The Walt Disney Company is home to box office powerhouses Marvel, Pixar and "Star Wars." In an earnings call on Tuesday, Iger explained that Disney doesn't need to spend a lot on trial and error to make hit content for its new service because it already owns the rights to such valuable properties.
"When you go to market with "Star Wars" movies, Disney movies, Pixar movies, Marvel-branded and branded television shows under those umbrellas ... that will give us the ability to probably spend less than if we had gone to market with a direct-to-consumer service without these brands," Iger said.
Disney knows it already has shows and movies that consumers want and are actively seeking. By making those exclusively available on its streaming service, Disney doesn't face the same pressure to outbid other companies in the content spending race. In January, Netflix said it plans on spending between $7.5 billion and $8 billion on content in 2018 alone.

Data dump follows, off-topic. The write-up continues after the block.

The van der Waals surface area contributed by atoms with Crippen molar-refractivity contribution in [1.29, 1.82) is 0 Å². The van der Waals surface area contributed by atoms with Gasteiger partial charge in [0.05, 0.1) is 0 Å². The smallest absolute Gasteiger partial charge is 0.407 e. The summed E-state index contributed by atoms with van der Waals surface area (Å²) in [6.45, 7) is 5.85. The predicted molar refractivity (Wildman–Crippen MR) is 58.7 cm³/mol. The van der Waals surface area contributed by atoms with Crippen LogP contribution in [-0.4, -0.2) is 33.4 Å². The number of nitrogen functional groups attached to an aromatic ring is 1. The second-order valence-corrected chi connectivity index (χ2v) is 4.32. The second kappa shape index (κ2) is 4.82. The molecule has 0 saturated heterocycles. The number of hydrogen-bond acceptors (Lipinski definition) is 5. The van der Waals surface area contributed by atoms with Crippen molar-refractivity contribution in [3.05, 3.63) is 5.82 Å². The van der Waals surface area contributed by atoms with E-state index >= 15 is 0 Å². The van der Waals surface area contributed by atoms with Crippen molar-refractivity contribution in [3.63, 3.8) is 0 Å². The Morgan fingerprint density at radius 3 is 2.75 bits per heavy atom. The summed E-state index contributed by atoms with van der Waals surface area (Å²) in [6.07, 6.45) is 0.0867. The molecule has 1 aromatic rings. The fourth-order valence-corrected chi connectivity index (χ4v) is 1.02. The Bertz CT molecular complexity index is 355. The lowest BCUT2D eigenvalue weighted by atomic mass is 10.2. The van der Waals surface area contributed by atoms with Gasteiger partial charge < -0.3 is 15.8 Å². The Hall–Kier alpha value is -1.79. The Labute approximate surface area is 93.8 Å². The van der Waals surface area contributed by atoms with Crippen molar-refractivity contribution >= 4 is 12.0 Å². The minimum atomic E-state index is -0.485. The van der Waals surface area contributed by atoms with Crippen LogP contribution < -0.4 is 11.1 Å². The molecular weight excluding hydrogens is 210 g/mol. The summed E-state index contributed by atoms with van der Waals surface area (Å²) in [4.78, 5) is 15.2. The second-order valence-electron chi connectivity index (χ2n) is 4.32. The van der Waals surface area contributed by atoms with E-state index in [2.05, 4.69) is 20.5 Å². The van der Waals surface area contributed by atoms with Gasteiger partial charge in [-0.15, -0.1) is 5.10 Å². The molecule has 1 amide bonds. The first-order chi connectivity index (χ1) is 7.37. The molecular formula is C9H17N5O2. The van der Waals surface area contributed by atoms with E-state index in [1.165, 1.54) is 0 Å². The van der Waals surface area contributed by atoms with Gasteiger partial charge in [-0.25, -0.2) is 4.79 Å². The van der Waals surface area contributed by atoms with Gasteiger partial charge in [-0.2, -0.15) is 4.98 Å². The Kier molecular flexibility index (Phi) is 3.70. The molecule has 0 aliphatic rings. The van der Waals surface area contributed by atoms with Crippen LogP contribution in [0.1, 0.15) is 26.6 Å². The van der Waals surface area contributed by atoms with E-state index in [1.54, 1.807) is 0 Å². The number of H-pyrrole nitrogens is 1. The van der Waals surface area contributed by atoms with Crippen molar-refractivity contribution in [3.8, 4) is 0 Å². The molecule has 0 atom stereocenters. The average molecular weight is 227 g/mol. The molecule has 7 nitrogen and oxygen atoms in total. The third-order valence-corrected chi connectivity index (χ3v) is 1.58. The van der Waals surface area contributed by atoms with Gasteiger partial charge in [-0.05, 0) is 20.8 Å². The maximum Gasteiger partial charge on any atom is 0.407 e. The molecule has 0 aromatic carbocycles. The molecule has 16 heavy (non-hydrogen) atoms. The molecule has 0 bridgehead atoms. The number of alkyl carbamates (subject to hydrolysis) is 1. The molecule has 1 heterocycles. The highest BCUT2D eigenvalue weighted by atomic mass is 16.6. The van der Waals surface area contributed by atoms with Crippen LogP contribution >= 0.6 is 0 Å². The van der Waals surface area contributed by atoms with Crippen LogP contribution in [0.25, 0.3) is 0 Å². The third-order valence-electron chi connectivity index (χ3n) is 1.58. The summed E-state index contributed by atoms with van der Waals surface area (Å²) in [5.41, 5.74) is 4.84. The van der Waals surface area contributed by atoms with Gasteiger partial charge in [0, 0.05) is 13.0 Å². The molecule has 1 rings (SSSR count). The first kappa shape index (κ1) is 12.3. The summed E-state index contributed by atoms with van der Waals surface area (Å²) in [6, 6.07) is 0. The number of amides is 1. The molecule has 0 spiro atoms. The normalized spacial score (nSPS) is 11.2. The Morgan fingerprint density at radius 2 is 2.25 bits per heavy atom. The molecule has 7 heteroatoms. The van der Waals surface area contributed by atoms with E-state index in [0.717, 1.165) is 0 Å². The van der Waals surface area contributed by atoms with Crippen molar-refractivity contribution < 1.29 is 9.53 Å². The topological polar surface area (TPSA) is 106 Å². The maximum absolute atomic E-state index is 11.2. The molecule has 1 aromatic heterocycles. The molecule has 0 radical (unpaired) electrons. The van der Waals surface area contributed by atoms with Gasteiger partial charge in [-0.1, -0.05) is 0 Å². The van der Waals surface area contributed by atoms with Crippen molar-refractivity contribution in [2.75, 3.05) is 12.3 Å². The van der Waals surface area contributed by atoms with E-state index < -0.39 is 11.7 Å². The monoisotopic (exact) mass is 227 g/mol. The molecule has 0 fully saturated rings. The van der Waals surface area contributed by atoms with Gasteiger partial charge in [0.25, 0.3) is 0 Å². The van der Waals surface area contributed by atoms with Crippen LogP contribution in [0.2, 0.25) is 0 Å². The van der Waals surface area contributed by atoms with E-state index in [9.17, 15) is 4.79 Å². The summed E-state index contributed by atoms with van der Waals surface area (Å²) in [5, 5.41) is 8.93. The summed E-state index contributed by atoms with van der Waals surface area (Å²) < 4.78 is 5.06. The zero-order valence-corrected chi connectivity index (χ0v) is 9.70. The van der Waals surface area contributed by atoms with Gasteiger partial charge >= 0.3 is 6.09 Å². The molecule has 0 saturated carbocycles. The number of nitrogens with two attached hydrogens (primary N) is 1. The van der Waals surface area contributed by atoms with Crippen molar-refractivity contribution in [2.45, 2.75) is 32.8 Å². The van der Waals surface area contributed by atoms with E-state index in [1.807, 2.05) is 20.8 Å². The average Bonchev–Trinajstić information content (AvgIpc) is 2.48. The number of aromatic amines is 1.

Instead, the entertainment giant can focus on developing its existing franchises and originals. In August, Disney said it would be pulling its movies from Netflix in 2019, when it plans to launch its own streaming platform. The news sent Netflix shares down 4 percent in extended trading.
Besides the nostalgic benefits of Disney's original movies, there's plenty of new content on the horizon. Iger said Tuesday that "Black Panther" ticket presales were "outpacing every other superhero movie ever made, driven in part to the phenomenal reaction to the premiere last week."